• Cables fall out easily, so you need to buy an additional item (though this is a problem with all cables).
  • Pricey.
  • A high visibility red would be cool (but I just like red gadgets).

Final Thoughts

If you have already or are planning to upgrade to a camera or computer that has switched to the amazing USB-C standard and you shoot tethered a lot, there just isn't many options out there for a good quality USB-C cable. These new Tether Tools cables fill that need especially going forward as we will only see more and more devices adopt it. The 15 foot and bright orange options are almost none existent in the market and are specifically geared towards photographers needs for tethering. Overall, the cable does what it is supposed to perfectly: transfer files at high speed. The surprise that I was able to connect my camera directly to my Android phone via this cable and shoot tethered was a huge plus for me. I can't think of anything more I would need in a cable. Except maybe a backup. 

You can check which cable you need for your specific camera with Tether Tools' handy cable finder or see all their new cables on their website.

Log in or register to post comments

18 Comments

Leigh Miller's picture

Gimmicks...

Johnny Rico's picture

Clearly orange plastic costs more... lol

Michael DeStefano's picture

Well, its typically the length that costs more as it requires better material so you don't experience signal loss which was a huge problem with longer USB 3.0 cables.

Well. I use a cheap $9 5m cable with no problems. However I have to admit that I would have wished a signal color instead of the plain black.

Thanks for the tipp... Just searched for that in the German Amazon store. Holy sh...!!!! 82 EUROS (currently more than $100)? https://www.amazon.de/Performix-PLASTI-Mulit-Purpose-Coating-Internation...

Brian Schmittgens's picture

If you can solder, you can build a colored cable for around $15. I just made a bright yellow one two weeks ago. Pair that with one of these https://smile.amazon.com/gp/product/B00A8EIPJQ/ instead of the $20 Tether Tools option, and you'll be set.

Stas F's picture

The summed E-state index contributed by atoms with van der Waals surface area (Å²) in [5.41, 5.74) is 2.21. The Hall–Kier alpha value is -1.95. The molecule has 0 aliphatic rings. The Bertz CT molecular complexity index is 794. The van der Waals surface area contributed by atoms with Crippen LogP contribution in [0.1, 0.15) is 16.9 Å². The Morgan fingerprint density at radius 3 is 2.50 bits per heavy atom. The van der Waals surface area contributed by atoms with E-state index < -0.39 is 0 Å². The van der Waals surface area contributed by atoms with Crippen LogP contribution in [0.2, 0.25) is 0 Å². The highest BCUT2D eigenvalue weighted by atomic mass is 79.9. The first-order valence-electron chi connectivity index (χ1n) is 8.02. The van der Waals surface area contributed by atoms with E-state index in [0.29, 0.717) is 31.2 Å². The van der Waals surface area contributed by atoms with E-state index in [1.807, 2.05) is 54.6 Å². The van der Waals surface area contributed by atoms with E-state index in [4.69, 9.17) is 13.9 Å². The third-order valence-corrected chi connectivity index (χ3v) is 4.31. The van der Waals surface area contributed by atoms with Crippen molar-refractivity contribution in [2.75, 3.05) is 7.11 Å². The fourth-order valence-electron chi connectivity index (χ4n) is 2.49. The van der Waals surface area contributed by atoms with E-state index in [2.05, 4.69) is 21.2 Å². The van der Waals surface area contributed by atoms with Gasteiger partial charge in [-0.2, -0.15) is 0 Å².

I'm in Boston too! :)

thomas Palmer's picture

Well, with USB C there is no need for a jerkstopper here, they just don't move anymore. So I don't think I'm gonna need any thetertool product from now on.

For me it is better to pull out a plug than pull out whole laptop or camera. So, jerk stoppers seem excessive for me.

Johnny Rico's picture

The problem with Cameras are if you are dragging at 25' cord around in studio all day by the port, they blow out eventually from the constant sideways pressure.

Michael DeStefano's picture

That is completely avoided with the tetherblock. It takes all the cord movement off the port.

Johnny Rico's picture

The thing with the tether block, and Inovativ's camera plate is that I use L-brackets. Tetherblock is a non start into the workflow.

Typically I rather use a velcro table to attach the cable to a table leg on which my laptop is located. If you attach the cable to the very bottom of the table leg, you are also minimizing the chance that the table will be knocked over when someone pulls the cable.

Michael DeStefano's picture

I find they still pull out pretty easily from the camera. With laptops, it is not as much of an issue.

Izedin Arnautovic's picture

Tethertools is nice but too expensive... you can get a simple usb Extension for half the price. And the advantage of it: If someone trips over the cable, it just unplugs the small cable on the end of the camera and doesn't rip anything off. Have been working like this for 1-2 Years and works perfect.

In case you need a cheaper alternative to the Tetherblock, which might be not as elegant, but at least works with ArcaSwiss mounts transparently without the need to screw/unscrew a plate just for attaching the Tetherblock:

http://www.aperturized.com/essays/2017/12/diy-jerkstopper/

BTW: Why oh why, did Tethertools not include an Arca Swiss profile right into the Tetherblock?

Michael DeStefano's picture

Tether Tools does make a tether block for arcade Swiss. I should have included that. I don't use arcade so the block I had is universal.

Thanks for the update. Yes, that makes more sense. Wow! $10 more for adding an Arca Swiss profile to the block. And still you have to detach an already attached Arca Swiss plate before attaching the Tether Block. Well, still like my own solution better for less than $10 ;-)

But the Arca Block looks more elegant and polished for sure.